[5] https://www.baltimoresun.com/coronavirus/bs-md-vaccine-rollout-disparity-20210125-d2mwyfe7evfthgeoswe54tsb54-story.html

[6] https://www.statesman.com/story/news/2020/12/30/covid-19-vaccination-sites-lacing-east-austin/4091913001/

[7] https://www.usnews.com/news/best-states/florida/articles/2021-01-27/some-black-communities-in-florida-have-no-vaccine-access

[8] https://www.nbcdfw.com/investigations/texas-has-sent-no-covid-19-vaccine-to-southern-dallas-neighborhoods-where-many-have-died/2522753/

[9] https://www.orlandosentinel.com/espanol/el-sentinel-in-english/os-prem-ex-english-covid-vaccine-information-spanish-20210122-hcmmd24hbrfhbcptho4f3tnqkm-story.html

[10] https://www.abc15.com/news/region-west-valley/glendale/do-arizona-covid-19-vaccination-sites-have-enough-bilingual-assistance

[11] https://www.thecity.nyc/coronavirus/2021/1/26/22251524/vaccines-washington-heights-armory

Coronavirus Update From New York City: January 28, 2021

I hope all of my readers, regardless of where you are, remain healthy and safe during these challenging times. My family, thankfully, continues to remain healthy and safe.

I was talking on here last week about how the United States had recently surpassed 400,000 deaths. Now we are approaching 425,000 deaths. Such is the rate with which people are dying. Needless to say, the new Biden administration has their work cut out in terms of trying to save lives.

In my area, the test positivity rate has upticked slightly to just over 14%. At least it’s not rising as it was around the holidays, but the rate is still concerningly high. That being said, the COVID hospitalization numbers in my area look less bleak than they did even a couple of weeks ago–the hospital closest to where I live is at 85% of overall hospital bed capacity and 79% of ICU capacity. Now, those rates are still too high for comfort, but at least these numbers are not in the 90-100% range like they were the previous couple of weeks.[1]

Needless to say, with the way the COVID situation is, I can’t help but roll my eyes with how there are murmurs of indoor dining returning to New York City. I am deeply sympathetic to the challenges that restaurants are facing financially, but I think the answer to the financial woes would be to give restaurants enough assistance to make it through the pandemic while practicing COVID precautions. I could be wrong, but I’ve heard some countries taking this approach. Unfortunately, it seems like the United States is reluctant to do the same.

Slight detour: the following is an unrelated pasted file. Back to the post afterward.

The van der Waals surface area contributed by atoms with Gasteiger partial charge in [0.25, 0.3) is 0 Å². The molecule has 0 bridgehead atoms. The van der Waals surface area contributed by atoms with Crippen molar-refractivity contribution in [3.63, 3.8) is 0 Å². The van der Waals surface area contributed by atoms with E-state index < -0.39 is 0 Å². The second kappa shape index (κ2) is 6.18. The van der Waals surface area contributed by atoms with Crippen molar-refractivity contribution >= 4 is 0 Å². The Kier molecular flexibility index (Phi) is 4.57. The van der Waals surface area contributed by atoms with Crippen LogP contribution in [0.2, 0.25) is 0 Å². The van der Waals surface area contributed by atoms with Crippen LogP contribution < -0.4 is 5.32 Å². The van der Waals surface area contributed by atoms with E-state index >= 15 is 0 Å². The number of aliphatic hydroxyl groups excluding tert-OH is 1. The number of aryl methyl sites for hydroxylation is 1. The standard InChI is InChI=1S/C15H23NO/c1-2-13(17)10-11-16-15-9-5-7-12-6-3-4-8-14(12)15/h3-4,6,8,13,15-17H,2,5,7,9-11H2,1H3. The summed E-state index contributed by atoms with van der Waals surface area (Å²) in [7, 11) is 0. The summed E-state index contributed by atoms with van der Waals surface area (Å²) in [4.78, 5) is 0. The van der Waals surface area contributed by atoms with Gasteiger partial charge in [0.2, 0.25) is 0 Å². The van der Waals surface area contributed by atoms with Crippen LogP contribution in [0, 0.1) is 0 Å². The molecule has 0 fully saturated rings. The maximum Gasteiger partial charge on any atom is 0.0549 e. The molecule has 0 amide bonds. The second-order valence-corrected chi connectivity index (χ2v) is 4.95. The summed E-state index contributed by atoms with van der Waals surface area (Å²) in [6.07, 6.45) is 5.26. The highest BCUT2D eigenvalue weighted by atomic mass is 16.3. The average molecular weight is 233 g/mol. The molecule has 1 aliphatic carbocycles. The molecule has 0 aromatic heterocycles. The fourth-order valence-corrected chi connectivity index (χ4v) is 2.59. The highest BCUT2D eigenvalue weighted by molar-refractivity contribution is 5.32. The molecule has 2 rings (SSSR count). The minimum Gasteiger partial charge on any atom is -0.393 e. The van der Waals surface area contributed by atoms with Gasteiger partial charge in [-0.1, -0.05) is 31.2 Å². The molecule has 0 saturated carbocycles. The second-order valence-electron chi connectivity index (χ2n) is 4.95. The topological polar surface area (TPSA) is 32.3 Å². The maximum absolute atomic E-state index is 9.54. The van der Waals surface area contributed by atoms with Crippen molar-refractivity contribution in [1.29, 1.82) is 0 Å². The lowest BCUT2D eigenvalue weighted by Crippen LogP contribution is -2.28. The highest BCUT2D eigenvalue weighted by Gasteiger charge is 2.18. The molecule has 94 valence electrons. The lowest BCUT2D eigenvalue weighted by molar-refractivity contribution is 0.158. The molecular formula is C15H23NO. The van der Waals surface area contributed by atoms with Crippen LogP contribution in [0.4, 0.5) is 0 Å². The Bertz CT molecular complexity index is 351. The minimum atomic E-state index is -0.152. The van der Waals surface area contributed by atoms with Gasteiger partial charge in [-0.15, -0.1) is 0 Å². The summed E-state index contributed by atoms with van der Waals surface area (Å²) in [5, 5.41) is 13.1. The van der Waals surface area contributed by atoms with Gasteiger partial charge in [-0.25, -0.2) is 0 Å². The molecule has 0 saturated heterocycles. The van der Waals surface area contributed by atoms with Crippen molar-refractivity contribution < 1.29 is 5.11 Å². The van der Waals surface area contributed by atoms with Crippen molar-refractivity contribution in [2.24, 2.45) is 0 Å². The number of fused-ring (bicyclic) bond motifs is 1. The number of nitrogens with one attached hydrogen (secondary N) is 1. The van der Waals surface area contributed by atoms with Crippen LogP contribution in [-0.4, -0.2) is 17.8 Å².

The hope in turning things around, of course, lies with a combination of practicing the proper health precautions (social distancing and mask-wearing) as well as the vaccines. I reported in last week’s COVID update post about shortages of vaccines; that remains an issue. Hopefully, that will change as Biden’s COVID team gets up to speed.


[1] To find what the hospitalization statistics are for your area, go to this website and do a search for the county you live in (only applies for those in the United States): https://www.npr.org/sections/health-shots/2020/12/09/944379919/new-data-reveal-which-hospitals-are-dangerously-full-is-yours#lookup

Coronavirus Update From New York City: January 21, 2021

Yesterday was a joyful day for those who supported President Biden, and a mournful day for the few who support Former President Trump. However, the reality still remains that COVID-19 is a major concern, even though we have recently seen a new President of the United States sworn in.

In the United States, we learned on Tuesday that we have surpassed 400,000 deaths. That is a sobering number, and there’s no way to spin it. I remember when many of us were shocked of the talk of the potential for 100,000 deaths from the pandemic, and now we are at a death toll four times that.

In my neighborhood, the COVID positivity rate has ticked down slightly, but has remained way too high for comfort. The positivity rate is now just over 13% in my zip code, which is down from the 15% or so we were at as of last week but nevertheless uncomfortably high. Furthermore, data seems to indicate that Jamaica Hospital in Queens–the hospital closest to where I live, continues to be under immense stress from COVID-19 patients.

Also of concern is that, at least according to our mayor, New York City is going to run out of COVID vaccines by the end of this week.[1] We are now to the point that New York City is canceling vaccine appointments due to the shortages.[2] So that is concerning, particularly for those vulnerable to experiencing severe consequences from the virus.

The one sliver of hope is that the Biden administration will employ the Defense Production Act in order to ensure a quicker vaccine rollout.[3] Seeing the impacts of the Defense Production Act on vaccine distribution in New York City, and nationwide, cannot come soon enough.[4]


[1] https://www.ny1.com/nyc/all-boroughs/news/2021/01/19/nyc-will-run-out-of-vaccines-by-friday–forcing-appointment-cancellations–de-blasio-says

[2] https://www.ny1.com/nyc/all-boroughs/news/2021/01/20/vaccine-appointments-cancelled-in-new-york-city

[3] https://www.nbcnews.com/news/us-news/live-blog/2021-01-21-covid-live-updates-vaccine-news-n1255115/ncrd1255206#liveBlogHeader

[4] You can read an explanation of the Defense Production Act here: https://www.fema.gov/disasters/defense-production-act